The 7 Major Languages Spoken in Spain (It’s Not Just Spanish)
Believe it or not, Spanish isn’t the first language of at least several million Spaniards.
Thankfully, most Spaniards do speak Spanish, so knowing the language will serve you well around the country.
But why not find out about what else is out there?
Broadening your knowledge of Spain’s languages is a great way to expand not only your linguistic knowledge, but also your knowledge of Spanish culture.
This guide will introduce you to seven languages spoken in Spain, along with their history and culture.
- 1. Spanish: The Official Language of Spain
- 2. Catalan: The Language of Gaudí and Dalí
- 3. Galician: No, It’s Not Portuguese!
- 4. Basque: Spain’s Most Mysterious Language
- 5. Occitan: Catalan’s Endangered Cousin
- 6. Asturian: Unofficial but Unforgotten
- 7. Arabic: A Language of Spain’s Past and Present
1. Spanish: The Official Language of Spain
Number of Speakers: 45 million
Region: All regions of Spain
The Spanish language is indigenous to Spain’s central region, known as Castilla (Castile). Unlike Spain’s other languages, Spanish is spoken across the entire country.
It’s often called “Castilian” or even “Castilian Spanish” in English. These terms refer exclusively to the dialects of Spanish spoken in Spain. However, the equivalent Spanish-language terms—el castellano (Castilian) and el español (Spanish)—can be used to refer to all dialects of the language.
Nowadays, Castilian Spanish has some unique features that aren’t seen in Latin American dialects. The two most notable are the vosotros form—an informal equivalent to ustedes—and the ceceo, a phenomenon in which the letters c and z are pronounced like th (prompting other Spanish speakers to quip that all Spaniards have lisps).
2. Catalan: The Language of Gaudí and Dalí
Number of Speakers: 9 million
Region: Catalonia, Valencia and the Balearic Islands in Spain
Though often solely associated with Barcelona, el catalán (Catalan) is spoken in several areas of Spain and southern Europe. Major historical figures who spoke Catalan include artists Gaudí and Dalí.
Catalan is also the sole official language of the tiny country of Andorra and is spoken in small parts of southern France and the Italian city of Alghero.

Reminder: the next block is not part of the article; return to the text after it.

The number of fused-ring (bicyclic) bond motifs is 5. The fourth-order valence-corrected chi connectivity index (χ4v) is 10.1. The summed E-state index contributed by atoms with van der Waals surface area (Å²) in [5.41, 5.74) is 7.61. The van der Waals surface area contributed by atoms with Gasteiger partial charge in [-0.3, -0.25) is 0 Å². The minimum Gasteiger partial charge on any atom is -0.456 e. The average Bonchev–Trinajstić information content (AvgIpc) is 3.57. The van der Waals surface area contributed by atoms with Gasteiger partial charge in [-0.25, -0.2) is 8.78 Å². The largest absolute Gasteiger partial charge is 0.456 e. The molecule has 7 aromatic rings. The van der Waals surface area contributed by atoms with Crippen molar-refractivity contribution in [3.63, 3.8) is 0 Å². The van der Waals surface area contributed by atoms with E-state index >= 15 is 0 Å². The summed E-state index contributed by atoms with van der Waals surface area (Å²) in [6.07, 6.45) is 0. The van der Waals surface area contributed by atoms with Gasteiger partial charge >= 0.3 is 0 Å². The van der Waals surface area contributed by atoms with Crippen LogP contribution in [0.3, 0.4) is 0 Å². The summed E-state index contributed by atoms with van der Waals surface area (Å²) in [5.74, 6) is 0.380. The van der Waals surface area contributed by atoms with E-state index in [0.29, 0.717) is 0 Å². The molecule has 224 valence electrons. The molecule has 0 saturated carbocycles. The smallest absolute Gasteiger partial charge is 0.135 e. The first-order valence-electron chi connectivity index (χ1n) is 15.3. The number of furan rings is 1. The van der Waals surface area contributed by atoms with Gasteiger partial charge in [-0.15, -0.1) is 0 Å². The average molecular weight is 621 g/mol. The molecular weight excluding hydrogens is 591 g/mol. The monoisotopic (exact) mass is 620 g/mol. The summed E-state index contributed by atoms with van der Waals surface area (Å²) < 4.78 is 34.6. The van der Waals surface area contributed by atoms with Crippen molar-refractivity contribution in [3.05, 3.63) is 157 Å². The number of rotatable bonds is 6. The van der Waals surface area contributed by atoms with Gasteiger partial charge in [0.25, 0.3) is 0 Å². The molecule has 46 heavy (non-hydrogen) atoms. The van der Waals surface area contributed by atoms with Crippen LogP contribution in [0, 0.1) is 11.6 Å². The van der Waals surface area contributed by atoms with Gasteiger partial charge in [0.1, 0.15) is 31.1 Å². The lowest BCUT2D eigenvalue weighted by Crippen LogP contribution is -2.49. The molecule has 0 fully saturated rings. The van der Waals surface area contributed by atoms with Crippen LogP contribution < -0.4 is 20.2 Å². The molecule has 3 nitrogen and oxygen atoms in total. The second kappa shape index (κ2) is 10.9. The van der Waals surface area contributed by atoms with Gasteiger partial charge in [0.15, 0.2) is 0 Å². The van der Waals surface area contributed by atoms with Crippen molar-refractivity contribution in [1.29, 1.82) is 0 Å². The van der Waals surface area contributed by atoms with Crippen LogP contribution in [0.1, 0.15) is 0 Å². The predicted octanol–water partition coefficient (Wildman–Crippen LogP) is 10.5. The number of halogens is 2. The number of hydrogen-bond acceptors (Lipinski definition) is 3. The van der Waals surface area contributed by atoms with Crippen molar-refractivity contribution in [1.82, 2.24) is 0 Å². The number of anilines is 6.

If you already speak Spanish, learning Catalan will be a walk in the park. The two languages are very closely related, to the point where certain words are identical in both. For example, “la tortuga canta” (the turtle sings) is a valid phrase in both Spanish and Catalan, although you probably won’t ever need to talk about a singing turtle.
Though it suffered from decades of repression under the rule of fascist dictator Francisco Franco, today the Catalan language is once again thriving. It’s taught in schools, can be heard on TV and is currently playing a key role in Catalonia’s independence debate.
Those hoping to learn some Catalan can check out Memrise’s Catalan courses or even attempt Duolingo’s Catalan course in Spanish or English.
Here’s a list of basic vocabulary in Catalan:
Hola — Hello
Adéu — Goodbye
Com estàs? — How are you?
Gràcies — Thank you
Català — Catalan
3. Galician: No, It’s Not Portuguese!
Number of Speakers: 2.4 million
Known in Spanish as el gallego, Galician is spoken in the autonomous community of Galicia, the part of Spain located directly north of Portugal.
Perhaps unsurprisingly, the language is very closely related to Portuguese and fairly similar to Spanish by association. In fact, Galician and Portuguese are so close that a movement known as “reintegrationism” has emerged to try to officially unite the two.
Among many other important sites, Galicia is home to Santiago de Compostela, known as the end destination of the Camino de Santiago (Way of Saint James). Most residents of the city are bilingual, so if your Galician isn’t up to scratch, you’ll always have Spanish to fall back on.
If you want to try learning Galician, try out this Galician course on Memrise. Alternatively, here’s a sampler vocabulary list:
Ola — Hello
Como estás? — How are you?
Adeus — Goodbye
Grazas — Thank you
Galego — Galician
4. Basque: Spain’s Most Mysterious Language
Number of Speakers: 700,000
Region: Basque Country in Northern Spain
Sometimes known as el vasco, Basque is spoken in el euskadi (the Basque Country), a region that encompasses parts of both northern Spain and southern France.
Interestingly enough, Basque is a rare example of a “language isolate,” meaning it isn’t known to be related to any other language. But even though it isn’t related to Spanish, Basque has contributed a large number of Spanish loanwords over the years, including izquierdo/a (left) and cachorro (puppy).